Lady (smiling most graciously). I am sure, sir, you will never find me an intractable patient: you know, sir, I always had the utmost confidence in your judgment.

Phys. You do me honor, madam. In the fourth place, you must not give up your music, because a mean-minded pro fessor has so shamefully affronted you. I presume, madam, that you

have no cause of complaint against Mozart: he cannot have been so ungrateful as to offend a lady who adds grace to his most consummate harmonies.

Lady (affecting to laugh). You are very pleasant this morning, sir; and really your advice seems very reasonable: I shall consider it very seriously. But come, sir, I feel as if I were much better. The carriage, I see, is at the door; and you must allow me to ask your company to Johnson's, where I want your judgment on a picture which I think of purchasing. Your carriage can follow.

Phys. I have not much time for viewing pictures, but I shall be proud to attend you for a short time. I am glad to see you so much better.

Lady. My spirits are much less depressed than they were.

Phys. If you follow my advice, you will continue to be equally cheerful as now.

Lady. We will talk more about that as we ride along. You must not administer your remedy all at one time. But come, sir, the carriage is ready.

Phys. I attend you, madam. (Aside.) O Flattery! were you never used for worse purposes, a flatterer might become & useful being.

TO A LITTLE BOY.-ROBERT CHAMBERS.

1. My winsome one, my handsome one, my darling little boy,

The heart's pride of thy mother, and thy father's chiefest joy, Come ride upon my shoulder, come sit upon my knee, And prattle all the nonsense that I love to hear from thee: With thine eyes of merry lustre, and thy pretty lisping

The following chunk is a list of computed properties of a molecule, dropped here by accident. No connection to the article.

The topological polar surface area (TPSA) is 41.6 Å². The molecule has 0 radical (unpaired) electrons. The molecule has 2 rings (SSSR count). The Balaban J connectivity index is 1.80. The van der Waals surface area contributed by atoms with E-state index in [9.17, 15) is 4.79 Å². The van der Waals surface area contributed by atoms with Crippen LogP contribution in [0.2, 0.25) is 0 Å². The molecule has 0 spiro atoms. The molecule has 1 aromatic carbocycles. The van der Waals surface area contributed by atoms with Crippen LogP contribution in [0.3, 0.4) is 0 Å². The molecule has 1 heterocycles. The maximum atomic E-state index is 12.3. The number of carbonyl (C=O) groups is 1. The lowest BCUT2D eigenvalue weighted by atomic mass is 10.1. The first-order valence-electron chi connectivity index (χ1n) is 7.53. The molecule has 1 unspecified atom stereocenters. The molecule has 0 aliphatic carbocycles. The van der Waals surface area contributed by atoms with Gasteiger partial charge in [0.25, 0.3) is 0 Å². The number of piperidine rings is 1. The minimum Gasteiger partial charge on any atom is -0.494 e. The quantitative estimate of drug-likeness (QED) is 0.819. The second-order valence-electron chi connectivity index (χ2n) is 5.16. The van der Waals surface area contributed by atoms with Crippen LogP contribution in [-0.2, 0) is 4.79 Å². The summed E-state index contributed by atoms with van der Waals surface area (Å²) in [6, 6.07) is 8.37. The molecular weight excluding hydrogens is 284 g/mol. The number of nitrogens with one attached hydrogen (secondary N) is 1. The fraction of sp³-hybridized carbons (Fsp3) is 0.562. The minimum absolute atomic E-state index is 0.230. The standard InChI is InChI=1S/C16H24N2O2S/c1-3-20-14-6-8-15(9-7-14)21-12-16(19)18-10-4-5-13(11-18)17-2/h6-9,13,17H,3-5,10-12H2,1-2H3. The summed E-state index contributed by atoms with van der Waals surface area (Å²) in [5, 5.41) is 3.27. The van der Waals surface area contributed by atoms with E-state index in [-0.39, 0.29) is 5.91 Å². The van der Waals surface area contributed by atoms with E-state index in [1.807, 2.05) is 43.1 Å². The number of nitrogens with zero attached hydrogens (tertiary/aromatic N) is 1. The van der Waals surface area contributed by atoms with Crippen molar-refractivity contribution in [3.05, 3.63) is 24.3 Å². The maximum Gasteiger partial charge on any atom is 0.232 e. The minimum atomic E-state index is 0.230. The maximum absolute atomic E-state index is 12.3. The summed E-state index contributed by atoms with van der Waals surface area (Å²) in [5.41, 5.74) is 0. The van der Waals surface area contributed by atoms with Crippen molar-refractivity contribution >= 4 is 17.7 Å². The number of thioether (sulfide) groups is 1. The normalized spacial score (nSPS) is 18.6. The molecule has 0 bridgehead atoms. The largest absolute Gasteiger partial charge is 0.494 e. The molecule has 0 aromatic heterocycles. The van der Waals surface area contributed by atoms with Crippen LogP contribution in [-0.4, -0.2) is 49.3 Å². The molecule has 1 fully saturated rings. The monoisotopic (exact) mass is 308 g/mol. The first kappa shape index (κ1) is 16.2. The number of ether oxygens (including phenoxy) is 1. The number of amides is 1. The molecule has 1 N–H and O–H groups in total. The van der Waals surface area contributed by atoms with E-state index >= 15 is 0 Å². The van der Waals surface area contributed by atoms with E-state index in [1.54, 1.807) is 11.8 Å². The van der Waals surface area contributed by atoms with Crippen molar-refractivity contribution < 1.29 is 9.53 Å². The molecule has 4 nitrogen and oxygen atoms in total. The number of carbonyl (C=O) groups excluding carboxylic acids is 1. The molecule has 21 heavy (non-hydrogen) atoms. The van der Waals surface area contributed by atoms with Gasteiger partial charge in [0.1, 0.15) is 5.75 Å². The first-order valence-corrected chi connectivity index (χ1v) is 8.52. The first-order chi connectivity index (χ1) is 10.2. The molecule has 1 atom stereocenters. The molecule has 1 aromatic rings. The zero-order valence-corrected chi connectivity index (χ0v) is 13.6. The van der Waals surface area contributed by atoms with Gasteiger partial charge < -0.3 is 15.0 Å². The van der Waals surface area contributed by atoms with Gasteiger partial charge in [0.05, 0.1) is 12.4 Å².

tongue, And thy heart that evermore lets out its humming happy

song; With thy thousand tricks so gleesome, which I bear without

annoy, Come to my arms, come to my soul, my darling little boy!

2. My winsome one, my fairest one, they say that later years Will sometimes change a parent's hope for bitter grief and

tears : But thou, so innocent! canst thou be aught but what thou art, And all this bloom of feeling with the bloom of face depart? Canst thou this tabernacle fair, where God reins bright

within, Profane, like Judah's children, with the pagan rites of sin ? No—no, so much I'll cherish thee, so clasped we'll be in one, That bugbear guilt shall only get the father with the son ; And thou, perceiving that the grief must me at least destroy, Wilt still be fair and innocent, my darling little boy !

3. My gentle one, my blessed one, can that time ever be,

When I to thee shall be severe, or thou unkind to me?
Can any change which time may bring, this glowing passion

wreck, Or clench with rage the little hand now fondling round my

neck ? Can this community of sport, to which love brings me down, Give way to Anger's kindling glance, and Hate's malignant frown?